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31.7 Summary by Benjamin Crowell, Light and Matter licensed under the Creative Commons Attribution-ShareAlike license.

*refraction* — the change in direction that occurs when a wave encounters the interface between two media

*index of refraction* — an optical property of matter; the speed of light in a vacuum divided by the speed of light in the substance in question

`n` — the index of refraction

Refraction is a change in direction that occurs when a wave encounters the interface between two media. Together, refraction and reflection account for the basic principles behind nearly all optical devices.

Snell discovered the equation for refraction,

`n_1sintheta_1=n_2sintheta_2`,

[angles measured with respect to the normal] through experiments with light rays, long before light was proven to be a wave. Snell's law can be proven based on the geometrical behavior of waves. Here `n` is the index of refraction. Snell invented this quantity to describe the refractive properties of various substances, but it was later found to be related to the speed of light in the substance,

[Private Equation],

where `c` is the speed of light in a vacuum. In general a material's index of refraction is different for different wavelengths of light.

As discussed in chapter 20, any wave is partially transmitted and partially reflected at the boundary between two media in which its speeds are different. It is not particularly important to know the equation that tells what fraction is transmitted (and thus refracted), but important technologies such as fiber optics are based on the fact that this fraction becomes *zero* for sufficiently oblique angles. This phenomenon is referred to as total internal reflection. It occurs when there is no angle that satisfies Snell's law.

**Key**

`sqrt` A computerized answer check is available online.

`int` A problem that requires calculus.

`***` A difficult problem.

**1**. Suppose a converging lens is constructed of a type of plastic whose index of refraction is less than that of water. How will the lens's behavior be different if it is placed underwater?

**2**. There are two main types of telescopes, refracting (using a lens) and reflecting (using a mirror, as in figure i on p. 838). (Some telescopes use a mixture of the two types of elements: the light first encounters a large curved mirror, and then goes through an eyepiece that is a lens. To keep things simple, assume no eyepiece is used.) What implications would the color-dependence of focal length have for the relative merits of the two types of telescopes? Describe the case where an image is formed of a white star. You may find it helpful to draw a ray diagram.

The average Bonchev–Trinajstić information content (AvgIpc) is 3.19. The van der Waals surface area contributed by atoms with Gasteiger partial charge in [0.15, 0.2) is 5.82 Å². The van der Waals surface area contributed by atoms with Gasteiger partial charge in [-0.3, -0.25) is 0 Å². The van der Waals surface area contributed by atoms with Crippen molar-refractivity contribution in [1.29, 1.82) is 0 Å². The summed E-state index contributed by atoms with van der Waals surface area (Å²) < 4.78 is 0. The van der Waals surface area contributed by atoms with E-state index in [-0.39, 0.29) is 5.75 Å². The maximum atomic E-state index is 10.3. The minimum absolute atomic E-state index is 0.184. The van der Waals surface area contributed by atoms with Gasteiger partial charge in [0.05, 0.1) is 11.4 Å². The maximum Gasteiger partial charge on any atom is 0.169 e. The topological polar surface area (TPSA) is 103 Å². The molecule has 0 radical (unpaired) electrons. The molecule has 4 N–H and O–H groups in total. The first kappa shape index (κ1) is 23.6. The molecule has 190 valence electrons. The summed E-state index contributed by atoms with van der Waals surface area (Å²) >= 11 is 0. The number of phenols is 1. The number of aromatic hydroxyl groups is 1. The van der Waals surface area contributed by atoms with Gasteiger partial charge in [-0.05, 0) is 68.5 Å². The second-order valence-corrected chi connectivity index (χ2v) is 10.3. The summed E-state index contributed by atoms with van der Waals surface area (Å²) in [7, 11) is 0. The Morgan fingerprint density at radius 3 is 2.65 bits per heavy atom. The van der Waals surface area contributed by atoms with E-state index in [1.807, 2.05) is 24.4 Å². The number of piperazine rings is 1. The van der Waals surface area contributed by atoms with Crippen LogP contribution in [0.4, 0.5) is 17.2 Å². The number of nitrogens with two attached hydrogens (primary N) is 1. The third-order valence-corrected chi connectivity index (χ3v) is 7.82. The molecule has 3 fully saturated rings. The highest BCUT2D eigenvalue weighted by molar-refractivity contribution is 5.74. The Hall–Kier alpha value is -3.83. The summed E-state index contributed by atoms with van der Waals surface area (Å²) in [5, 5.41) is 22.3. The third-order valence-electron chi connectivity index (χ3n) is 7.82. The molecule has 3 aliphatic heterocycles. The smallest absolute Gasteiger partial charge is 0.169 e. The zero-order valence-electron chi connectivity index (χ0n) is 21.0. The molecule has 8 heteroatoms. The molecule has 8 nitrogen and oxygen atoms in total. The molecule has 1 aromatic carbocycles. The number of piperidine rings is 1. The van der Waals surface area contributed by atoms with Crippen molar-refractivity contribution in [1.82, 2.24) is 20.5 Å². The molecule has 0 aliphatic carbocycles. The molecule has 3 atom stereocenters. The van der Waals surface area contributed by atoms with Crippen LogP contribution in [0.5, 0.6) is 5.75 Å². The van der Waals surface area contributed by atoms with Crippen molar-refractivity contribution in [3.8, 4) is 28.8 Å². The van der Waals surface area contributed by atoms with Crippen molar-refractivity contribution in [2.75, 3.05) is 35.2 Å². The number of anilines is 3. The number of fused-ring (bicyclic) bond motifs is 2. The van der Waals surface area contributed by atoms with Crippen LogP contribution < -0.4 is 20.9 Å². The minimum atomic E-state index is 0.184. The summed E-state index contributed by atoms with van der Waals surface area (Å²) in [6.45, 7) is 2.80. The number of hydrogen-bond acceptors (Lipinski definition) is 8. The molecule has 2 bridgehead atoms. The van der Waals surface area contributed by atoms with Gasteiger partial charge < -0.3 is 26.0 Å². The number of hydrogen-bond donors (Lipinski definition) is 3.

**3**. Based on Snell's law, explain why rays of light passing through the edges of a converging lens are bent more than rays passing through parts closer to the center. It might seem like it should be the other way around, since the rays at the edge pass through less glass --- shouldn't they be affected less? In your answer:

- Include a ray diagram showing a huge, full-page, close-up view of the relevant part of the lens.
- Make use of the fact that the front and back surfaces aren't always parallel; a lens in which the front and back surfaces
*are*always parallel doesn't focus light at all, so if your explanation doesn't make use of this fact, your argument must be incorrect. - Make sure your argument still works even if the rays don't come in parallel to the axis.

**4**. When you take pictures with a camera, the distance between the lens and the film has to be adjusted, depending on the distance at which you want to focus. This is done by moving the lens. If you want to change your focus so that you can take a picture of something farther away, which way do you have to move the lens? Explain using ray diagrams. [Based on a problem by Eric Mazur.]

**5**. (a) Light is being reflected diffusely from an object 1.000 m underwater. The light that comes up to the surface is refracted at the water-air interface. If the refracted rays all appear to come from the same point, then there will be a virtual image of the object in the water, above the object's actual position, which will be visible to an observer above the water. Consider three rays, A, B and C, whose angles in the water with respect to the normal are `theta_i=0.000°`, `1.000°` and `20.000°` respectively. Find the depth of the point at which the refracted parts of A and B appear to have intersected, and do the same for A and C. Show that the intersections are at nearly the same depth, but not quite. [Check: The difference in depth should be about 4 cm.]

(b) Since all the refracted rays do not quite appear to have come from the same point, this is technically not a virtual image. In practical terms, what effect would this have on what you see?

(c) In the case where the angles are all small, use algebra and trig to show that the refracted rays do appear to come from the same point, and find an equation for the depth of the virtual image. Do not put in any numerical values for the angles or for the indices of refraction --- just keep them as symbols. You will need the approximation `sinapproxthetaapproxtanthetaapproxtheta`, which is valid for small angles measured in radians. `***`